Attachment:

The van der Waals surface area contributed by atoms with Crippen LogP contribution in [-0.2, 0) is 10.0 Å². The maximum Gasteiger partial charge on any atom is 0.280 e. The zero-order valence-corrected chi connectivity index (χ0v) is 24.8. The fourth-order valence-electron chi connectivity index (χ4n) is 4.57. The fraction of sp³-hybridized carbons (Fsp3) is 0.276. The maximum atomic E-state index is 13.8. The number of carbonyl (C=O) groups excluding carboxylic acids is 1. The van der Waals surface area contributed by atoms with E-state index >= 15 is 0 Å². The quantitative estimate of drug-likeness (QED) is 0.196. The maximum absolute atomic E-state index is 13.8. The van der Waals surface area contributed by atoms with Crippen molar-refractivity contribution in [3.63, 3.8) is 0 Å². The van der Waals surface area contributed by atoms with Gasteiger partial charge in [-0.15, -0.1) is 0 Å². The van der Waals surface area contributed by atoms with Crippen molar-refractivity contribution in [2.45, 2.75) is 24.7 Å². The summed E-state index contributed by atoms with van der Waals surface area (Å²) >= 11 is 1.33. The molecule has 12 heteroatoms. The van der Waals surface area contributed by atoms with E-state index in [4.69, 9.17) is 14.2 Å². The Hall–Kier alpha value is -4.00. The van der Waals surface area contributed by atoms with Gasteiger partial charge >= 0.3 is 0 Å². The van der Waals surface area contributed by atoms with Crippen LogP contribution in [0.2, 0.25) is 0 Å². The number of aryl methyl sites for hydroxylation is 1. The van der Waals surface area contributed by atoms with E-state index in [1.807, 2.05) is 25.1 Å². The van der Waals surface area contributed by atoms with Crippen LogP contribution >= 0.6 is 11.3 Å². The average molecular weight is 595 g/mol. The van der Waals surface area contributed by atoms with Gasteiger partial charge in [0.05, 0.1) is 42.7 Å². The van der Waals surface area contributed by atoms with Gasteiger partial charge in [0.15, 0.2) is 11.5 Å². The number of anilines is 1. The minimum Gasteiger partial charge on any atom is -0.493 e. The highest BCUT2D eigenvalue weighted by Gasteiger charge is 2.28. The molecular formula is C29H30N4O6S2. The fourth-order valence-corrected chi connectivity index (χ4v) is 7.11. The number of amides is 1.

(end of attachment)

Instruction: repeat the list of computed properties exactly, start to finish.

The van der Waals surface area contributed by atoms with Crippen LogP contribution in [-0.2, 0) is 10.0 Å². The maximum Gasteiger partial charge on any atom is 0.280 e. The zero-order valence-corrected chi connectivity index (χ0v) is 24.8. The fourth-order valence-electron chi connectivity index (χ4n) is 4.57. The fraction of sp³-hybridized carbons (Fsp3) is 0.276. The maximum atomic E-state index is 13.8. The number of carbonyl (C=O) groups excluding carboxylic acids is 1. The van der Waals surface area contributed by atoms with E-state index >= 15 is 0 Å². The quantitative estimate of drug-likeness (QED) is 0.196. The maximum absolute atomic E-state index is 13.8. The van der Waals surface area contributed by atoms with Crippen molar-refractivity contribution in [3.63, 3.8) is 0 Å². The van der Waals surface area contributed by atoms with Gasteiger partial charge in [-0.15, -0.1) is 0 Å². The van der Waals surface area contributed by atoms with Crippen molar-refractivity contribution in [2.45, 2.75) is 24.7 Å². The summed E-state index contributed by atoms with van der Waals surface area (Å²) >= 11 is 1.33. The molecule has 12 heteroatoms. The van der Waals surface area contributed by atoms with E-state index in [4.69, 9.17) is 14.2 Å². The Hall–Kier alpha value is -4.00. The van der Waals surface area contributed by atoms with Gasteiger partial charge >= 0.3 is 0 Å². The van der Waals surface area contributed by atoms with Crippen LogP contribution in [0.2, 0.25) is 0 Å². The number of aryl methyl sites for hydroxylation is 1. The van der Waals surface area contributed by atoms with E-state index in [1.807, 2.05) is 25.1 Å². The van der Waals surface area contributed by atoms with Crippen LogP contribution >= 0.6 is 11.3 Å². The average molecular weight is 595 g/mol. The van der Waals surface area contributed by atoms with Gasteiger partial charge in [0.05, 0.1) is 42.7 Å². The van der Waals surface area contributed by atoms with Gasteiger partial charge in [0.15, 0.2) is 11.5 Å². The number of anilines is 1. The minimum Gasteiger partial charge on any atom is -0.493 e. The highest BCUT2D eigenvalue weighted by Gasteiger charge is 2.28. The molecular formula is C29H30N4O6S2. The fourth-order valence-corrected chi connectivity index (χ4v) is 7.11. The number of amides is 1.